VPNs Give Russians an End Run Around Censorship

As the invasion of Ukraine continues, Russian citizens have turned to virtual private networks — boosting demand for the software by 27x — to circumvent the government's blocks on social media and news sites critical of the war.

4 Min Read
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Russian citizens seeking to continue using social media sites and accessing international news have caused the demand for virtual private network (VPN) services to spike by a factor of 27 on Monday and a factor of 16 on Tuesday, compared to the daily average in February, according to industry sources.

In early March, the Russian government severely limited the bandwidth of systems trying to access several social media services, including Facebook and Instagram, labeling the networks' parent company Meta an extremist organization for allowing calls of violence against the Russian government on the platforms. On March 11, Russia announced it would completely block Instagram.

Provider Atlas VPN saw a wave of new installations beginning on March 11, when the Russian government announced its decision to block Instagram. The surge peaked on March 14 with increase in installations of its product that reached 110 times the normal amount, says spokesman Edvardad Garbenis.

"We can't be sure for what purpose the user is using the application, but we estimate that the vast majority of installs are from users who wish to unblock Instagram and other social media platforms and websites," he says.

The jump Atlas witnessed — from thousands of installs to hundreds of thousands per day — occurred across the industry. In general, demand for VPNs jumped by 2,690% on March 14, the day after Russia blocked Instagram, according to VPN review site Top10VPN.com. As early as March 4, Russian citizens' demand for ways to circumvent censors drove demand above 1,000%, according to the site's data.

VPN demand has surged since the beginning of the Russo-Ukraine War

In addition to social media sites, the Russian government has blocked access to the United Kingdom's BBC news site, Germany's Deutsche Well, and US-funded sites such as Voice of America and Radio Free Liberty. Some nonprofit sites, such as Amnesty International and Bellingcat, have also been blocked, Simon Migliano, head of research at Top10VPN.com, wrote in an analysis of recent censorship.

"Independent Russian news sites are also increasingly blocked, even some of those who have publicly stated that they will abide by new laws preventing reporting on military matters, purportedly to prevent 'fake news,'" he wrote. "Since the value of the ruble began to plummet as a result of the imposition of strict economic sanctions, Russian authorities have also begun to block foreign exchange and cryptocurrency platforms, albeit in scattershot fashion."

War and Cyberattacks
The attempts to block the VPN services show the technological conflict that continues over encryption and privacy. Governments that seek to enforce censorship find themselves in a cat-and-mouse game with international providers, says Atlas VPN's Garbenis. China, for example, puts a great deal of effort into blocking VPNs, but the major providers typically find ways around the technical outages.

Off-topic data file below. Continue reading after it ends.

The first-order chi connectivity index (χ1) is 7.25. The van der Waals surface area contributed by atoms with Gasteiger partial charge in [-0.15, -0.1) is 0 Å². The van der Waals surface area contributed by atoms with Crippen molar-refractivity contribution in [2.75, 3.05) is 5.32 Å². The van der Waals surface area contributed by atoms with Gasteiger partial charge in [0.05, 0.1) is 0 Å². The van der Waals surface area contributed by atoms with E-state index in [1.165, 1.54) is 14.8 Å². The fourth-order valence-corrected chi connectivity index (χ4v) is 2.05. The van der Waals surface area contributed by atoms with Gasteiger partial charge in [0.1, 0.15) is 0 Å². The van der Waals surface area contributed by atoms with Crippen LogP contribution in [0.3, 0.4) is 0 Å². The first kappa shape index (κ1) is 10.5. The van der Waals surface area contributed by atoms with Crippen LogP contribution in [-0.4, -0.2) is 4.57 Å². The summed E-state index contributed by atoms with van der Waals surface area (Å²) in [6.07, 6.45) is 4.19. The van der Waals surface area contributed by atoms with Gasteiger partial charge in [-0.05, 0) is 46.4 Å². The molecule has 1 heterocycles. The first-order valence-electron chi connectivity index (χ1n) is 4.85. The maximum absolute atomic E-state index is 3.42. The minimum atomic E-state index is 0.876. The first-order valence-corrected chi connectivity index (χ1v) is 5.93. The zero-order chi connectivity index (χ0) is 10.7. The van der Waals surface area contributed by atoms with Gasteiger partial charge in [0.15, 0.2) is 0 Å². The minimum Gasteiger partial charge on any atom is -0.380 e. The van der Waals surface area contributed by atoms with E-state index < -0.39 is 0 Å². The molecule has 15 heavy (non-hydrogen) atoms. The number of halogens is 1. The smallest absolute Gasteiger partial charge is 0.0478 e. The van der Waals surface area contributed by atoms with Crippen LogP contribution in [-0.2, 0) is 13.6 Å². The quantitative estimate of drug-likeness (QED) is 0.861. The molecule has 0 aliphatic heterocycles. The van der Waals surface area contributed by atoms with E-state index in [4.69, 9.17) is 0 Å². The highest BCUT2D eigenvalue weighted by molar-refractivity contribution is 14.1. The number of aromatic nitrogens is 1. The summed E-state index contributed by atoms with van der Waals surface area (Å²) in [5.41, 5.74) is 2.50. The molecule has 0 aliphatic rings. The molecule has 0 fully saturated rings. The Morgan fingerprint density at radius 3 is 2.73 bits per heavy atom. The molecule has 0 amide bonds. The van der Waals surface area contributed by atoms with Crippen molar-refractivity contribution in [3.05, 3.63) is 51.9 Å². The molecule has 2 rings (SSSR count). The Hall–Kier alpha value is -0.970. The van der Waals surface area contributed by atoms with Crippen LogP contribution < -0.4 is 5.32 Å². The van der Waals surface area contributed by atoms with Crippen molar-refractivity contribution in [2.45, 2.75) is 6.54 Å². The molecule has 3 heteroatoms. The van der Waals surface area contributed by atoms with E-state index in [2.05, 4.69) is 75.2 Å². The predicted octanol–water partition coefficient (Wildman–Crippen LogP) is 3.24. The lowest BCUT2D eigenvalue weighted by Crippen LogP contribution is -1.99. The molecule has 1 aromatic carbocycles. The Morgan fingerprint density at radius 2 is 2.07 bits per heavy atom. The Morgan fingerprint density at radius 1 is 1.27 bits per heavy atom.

"That's not to say that there aren't days or weeks when most VPN services are unavailable in China due to the recent wave of VPN blockages," he says. "Still, advanced engineers find ways to get out of the situation. If the Russian government decides to ban VPN services — we will likely see a similar scenario."

Overall, the Russo-Ukrainian War — as the conflict has been named — has become the focus of not just the media, but of hackers and cybersecurity operations teams as well. Almost 90% of all cyberattacks in early March focused on either Ukrainian or Russian targets, with only 5% actively targeting US-based targets, according to an Atlas VPN analysis of data from security firm Imperva. The aggressive targeting continued as of March 15, with Russia and Ukraine accounting for three-quarters (74%) of targets within the past 48 hours.

The assault on virtual private network (VPN) technology will likely continue. On March 15, the Russian government confirmed that Roskomnadzor, the country's telecommunications regulator, would be actively blocking VPN traffic on 20 popular services, according to a report by the Interfax news service. VPN traffic has also surged in Ukraine, but to a far lesser extent, growing sixfold by March 2, but declining somewhat since then.

"It is difficult to predict how far the Russian government will go in its efforts to tamp down anti-war sentiment online and further shape the narrative of the war," Atlas VPN's Garbenis wrote in a blog post. "However, if the current trend of censorship continues, we can expect the demand for Virtual Private Networks to continue its unparalleled growth."

About the Author(s)

Robert Lemos, Contributing Writer

Veteran technology journalist of more than 20 years. Former research engineer. Written for more than two dozen publications, including CNET News.com, Dark Reading, MIT's Technology Review, Popular Science, and Wired News. Five awards for journalism, including Best Deadline Journalism (Online) in 2003 for coverage of the Blaster worm. Crunches numbers on various trends using Python and R. Recent reports include analyses of the shortage in cybersecurity workers and annual vulnerability trends.

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